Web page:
Thursday, June 07, 2007

Suffering due to Rachel Carson's bad science

John Tierney now does science writing for the New York Times. This week he takes a look at the huge damage done 50 years ago by Rachel Carson and her Silent Spring.

Fateful Voice of a Generation Still Drowns Out Real Science

For Rachel Carson admirers, it has not been a silent spring. They’ve been celebrating the centennial of her birthday with paeans to her saintliness. A new generation is reading her book in school — and mostly learning the wrong lesson from it.

If students are going to read “Silent Spring” in science classes, I wish it were paired with another work from that same year, 1962, titled “Chemicals and Pests.” It was a review of “Silent Spring” in the journal Science written by I. L. Baldwin, a professor of agricultural bacteriology at the University of Wisconsin.

He didn’t have Ms. Carson’s literary flair, but his science has held up much better. He didn’t make Ms. Carson’s fundamental mistake, which is evident in the opening sentence of her book:

“There was once a town in the heart of America where all life seemed to live in harmony with its surroundings,” she wrote, extolling the peace that had reigned “since the first settlers raised their houses.” Lately, though, a “strange blight” had cast an “evil spell” that killed the flora and fauna, sickened humans and “silenced the rebirth of new life.”

This “Fable for Tomorrow,” as she called it, set the tone for the hodgepodge of science and junk science in the rest of the book. Nature was good; traditional agriculture was all right; modern pesticides were an unprecedented evil. It was a Disneyfied version of Eden.

Ms. Carson used dubious statistics and anecdotes (like the improbable story of a woman who instantly developed cancer after spraying her basement with DDT) to warn of a cancer epidemic that never came to pass. She rightly noted threats to some birds, like eagles and other raptors, but she wildly imagined a mass “biocide.” She warned that one of the most common American birds, the robin, was “on the verge of extinction” — an especially odd claim given the large numbers of robins recorded in Audubon bird counts before her book.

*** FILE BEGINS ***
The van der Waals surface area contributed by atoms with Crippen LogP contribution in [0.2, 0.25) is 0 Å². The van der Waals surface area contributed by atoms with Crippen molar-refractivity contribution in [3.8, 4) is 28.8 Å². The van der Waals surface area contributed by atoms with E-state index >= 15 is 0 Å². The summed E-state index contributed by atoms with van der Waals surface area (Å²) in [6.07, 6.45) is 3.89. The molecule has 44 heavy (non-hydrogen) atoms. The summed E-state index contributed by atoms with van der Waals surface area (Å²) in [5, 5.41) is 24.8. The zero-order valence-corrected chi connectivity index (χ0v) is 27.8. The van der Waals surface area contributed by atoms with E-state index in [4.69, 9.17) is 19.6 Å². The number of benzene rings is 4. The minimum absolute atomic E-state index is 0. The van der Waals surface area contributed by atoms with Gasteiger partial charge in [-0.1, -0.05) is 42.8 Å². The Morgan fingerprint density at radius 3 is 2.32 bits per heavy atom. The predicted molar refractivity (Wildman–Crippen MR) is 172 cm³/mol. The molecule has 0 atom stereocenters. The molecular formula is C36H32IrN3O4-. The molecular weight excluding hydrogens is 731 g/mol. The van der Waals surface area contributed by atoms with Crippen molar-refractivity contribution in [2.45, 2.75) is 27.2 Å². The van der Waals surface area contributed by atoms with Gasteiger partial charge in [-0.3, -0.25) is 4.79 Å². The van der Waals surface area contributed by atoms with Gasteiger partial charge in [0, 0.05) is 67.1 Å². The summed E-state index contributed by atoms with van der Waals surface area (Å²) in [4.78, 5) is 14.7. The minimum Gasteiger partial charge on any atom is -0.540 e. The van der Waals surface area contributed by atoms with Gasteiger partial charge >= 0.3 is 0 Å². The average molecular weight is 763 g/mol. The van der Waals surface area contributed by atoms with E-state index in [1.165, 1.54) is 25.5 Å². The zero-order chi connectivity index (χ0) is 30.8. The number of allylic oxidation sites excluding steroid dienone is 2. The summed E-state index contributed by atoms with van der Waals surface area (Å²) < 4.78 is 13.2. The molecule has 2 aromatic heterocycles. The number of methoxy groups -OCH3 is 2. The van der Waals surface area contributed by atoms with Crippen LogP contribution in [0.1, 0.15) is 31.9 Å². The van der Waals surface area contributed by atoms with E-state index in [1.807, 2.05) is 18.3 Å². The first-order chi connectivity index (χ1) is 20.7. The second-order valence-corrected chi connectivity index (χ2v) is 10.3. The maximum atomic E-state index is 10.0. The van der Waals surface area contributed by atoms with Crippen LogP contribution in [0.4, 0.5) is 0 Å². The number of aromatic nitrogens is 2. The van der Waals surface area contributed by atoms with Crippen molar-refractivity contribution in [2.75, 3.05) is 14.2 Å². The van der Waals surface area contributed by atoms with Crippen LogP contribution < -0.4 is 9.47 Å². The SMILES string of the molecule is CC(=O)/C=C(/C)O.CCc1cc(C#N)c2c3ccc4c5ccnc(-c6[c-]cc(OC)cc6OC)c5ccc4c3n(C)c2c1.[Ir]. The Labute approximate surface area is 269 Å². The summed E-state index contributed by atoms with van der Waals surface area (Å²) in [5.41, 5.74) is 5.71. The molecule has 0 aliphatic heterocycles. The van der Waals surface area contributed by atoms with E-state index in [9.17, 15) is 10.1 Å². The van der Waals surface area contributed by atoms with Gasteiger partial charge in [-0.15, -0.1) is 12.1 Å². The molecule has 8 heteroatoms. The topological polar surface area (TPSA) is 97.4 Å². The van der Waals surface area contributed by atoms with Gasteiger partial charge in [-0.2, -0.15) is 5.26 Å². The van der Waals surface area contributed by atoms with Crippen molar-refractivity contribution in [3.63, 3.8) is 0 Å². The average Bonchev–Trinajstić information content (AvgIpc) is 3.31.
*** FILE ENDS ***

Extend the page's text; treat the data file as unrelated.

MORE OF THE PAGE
Ms. Carson’s many defenders, ecologists as well as other scientists, often excuse her errors by pointing to the primitive state of environmental and cancer research in her day. They argue that she got the big picture right: without her passion and pioneering work, people wouldn’t have recognized the perils of pesticides. But those arguments are hard to square with Dr. Baldwin’s review....

Further Reading
"Chemicals and Pests." I.L. Baldwin. Science, Sept. 28, 1962.
"Courage for the Earth: Writers, Scientists and Activists Celebrate the Writings of Rachel Carson." Edited by Peter Matthiessen. Houghton Mifflin, 2007.
"Suffering in Silence." Katherine Mangu-Ward. Wall Street Journal, April 20, 2007.
"Eco-Freaks." John Berlau. Nelson Current, 2006.
"What A Book Can Do: The Publication and Reception of Silent Spring." Priscilla Coit Murphy. University of Massachusetts Press, 2005
"What the World Needs Now Is DDT." Tina Rosenberg. New York Times Magazine, April 11, 2004.
"Silent Spring at 40." Ronald Bailey. Reason, June 12, 2002.
"Carcinogens and Anticarcinogens in the Human Diet." National Academy of Sciences, 1996.
"A Moment on the Earth." Gregg Easterbrook. Penguin, 1995.
"100 things you should know about DDT." J. Gordon Edwards and Steven Milloy.


Anonymous Anonymous said...

Hmm.. I've thought about this very much..... It does lead to other issues...

Sunday, March 14, 2010  

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